There’s a critical scene where, post-meal, Tommy and his brother-in-law get into a fight on the front lawn and Henry breaks it up by literally hosing them down. Of course, that’s not before all the neighbors pop out on their porches to see what all the fuss is about. Henry shouts, “Go back to your own goddamn holidays.”
But that’s just it. Family drama—and conflict—is common. We may have been born into the same household, but we’ve all grown up and carved our own paths that render our OG family permanently out of sync. We’ve got new families to prioritize, new sets of values, new standards (and judgments) that, for Thanksgiving only, we make the effort to harmoniously blend together for one boozy meal.
The sheer difficulty of this task is the meat of this film: The recognition that family differences can be surface level, but they can also cut so deep, they’re beyond repair. (Like when Tommy’s sister Joanne reveals her intense homophobia and ugly disapproval of Tommy’s life choice.)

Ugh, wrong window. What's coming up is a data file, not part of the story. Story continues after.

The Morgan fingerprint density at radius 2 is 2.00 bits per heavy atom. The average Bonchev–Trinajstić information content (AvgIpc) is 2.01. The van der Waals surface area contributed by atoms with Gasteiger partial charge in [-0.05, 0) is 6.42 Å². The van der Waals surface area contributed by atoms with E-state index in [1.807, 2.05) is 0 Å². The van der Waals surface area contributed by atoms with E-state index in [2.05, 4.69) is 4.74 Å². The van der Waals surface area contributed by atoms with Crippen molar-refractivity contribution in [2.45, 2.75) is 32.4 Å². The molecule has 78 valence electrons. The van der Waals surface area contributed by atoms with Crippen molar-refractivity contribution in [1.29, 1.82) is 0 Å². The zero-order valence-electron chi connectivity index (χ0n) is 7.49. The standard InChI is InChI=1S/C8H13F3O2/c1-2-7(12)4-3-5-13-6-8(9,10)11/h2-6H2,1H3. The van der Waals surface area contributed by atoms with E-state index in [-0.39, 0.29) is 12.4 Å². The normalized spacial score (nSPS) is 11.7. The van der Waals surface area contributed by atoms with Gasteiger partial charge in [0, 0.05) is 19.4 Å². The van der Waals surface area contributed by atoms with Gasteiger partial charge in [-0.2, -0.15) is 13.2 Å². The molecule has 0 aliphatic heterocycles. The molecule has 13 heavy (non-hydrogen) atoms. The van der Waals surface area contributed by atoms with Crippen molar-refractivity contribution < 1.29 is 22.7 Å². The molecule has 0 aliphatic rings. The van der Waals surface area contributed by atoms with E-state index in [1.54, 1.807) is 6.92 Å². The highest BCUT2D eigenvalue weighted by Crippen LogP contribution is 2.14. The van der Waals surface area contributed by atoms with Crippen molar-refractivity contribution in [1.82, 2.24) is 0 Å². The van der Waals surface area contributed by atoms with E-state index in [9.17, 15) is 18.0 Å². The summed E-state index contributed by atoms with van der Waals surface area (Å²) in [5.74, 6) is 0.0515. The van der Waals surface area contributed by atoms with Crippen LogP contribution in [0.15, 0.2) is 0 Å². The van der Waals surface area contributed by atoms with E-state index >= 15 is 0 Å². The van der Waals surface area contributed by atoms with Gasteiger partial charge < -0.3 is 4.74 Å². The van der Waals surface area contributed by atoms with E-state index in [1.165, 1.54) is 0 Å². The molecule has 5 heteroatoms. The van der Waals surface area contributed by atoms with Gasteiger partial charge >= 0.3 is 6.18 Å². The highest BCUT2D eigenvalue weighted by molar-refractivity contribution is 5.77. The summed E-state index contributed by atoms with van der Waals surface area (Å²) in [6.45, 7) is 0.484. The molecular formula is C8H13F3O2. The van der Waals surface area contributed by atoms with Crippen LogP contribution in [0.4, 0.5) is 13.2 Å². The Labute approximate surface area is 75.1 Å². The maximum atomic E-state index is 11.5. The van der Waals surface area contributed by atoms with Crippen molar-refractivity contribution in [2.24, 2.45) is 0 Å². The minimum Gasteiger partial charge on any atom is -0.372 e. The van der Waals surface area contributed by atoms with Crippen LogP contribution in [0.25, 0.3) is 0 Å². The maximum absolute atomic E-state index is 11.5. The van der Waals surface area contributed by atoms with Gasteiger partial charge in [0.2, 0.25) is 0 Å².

Much like real life, not everything is resolvable. Still, that doesn’t break the ties that bind. As Claudia says to Joanne post-dinner, “We don’t have to like each other, Jo. We’re family.”
And that’s the reason this film is my #1: A family’s bond is perfectly imperfect. And the connectedness—the fact that we all gather around the Thanksgiving table year after year—isn’t guaranteed. But, despite the squabbles and the personality quirks and the (occasionally irreparable) commentary on each other’s lives, there’s love and gratitude for the place we all hold in each other’s lives. It may not be the same as it once was, but it’s there...and sometimes that’s enough.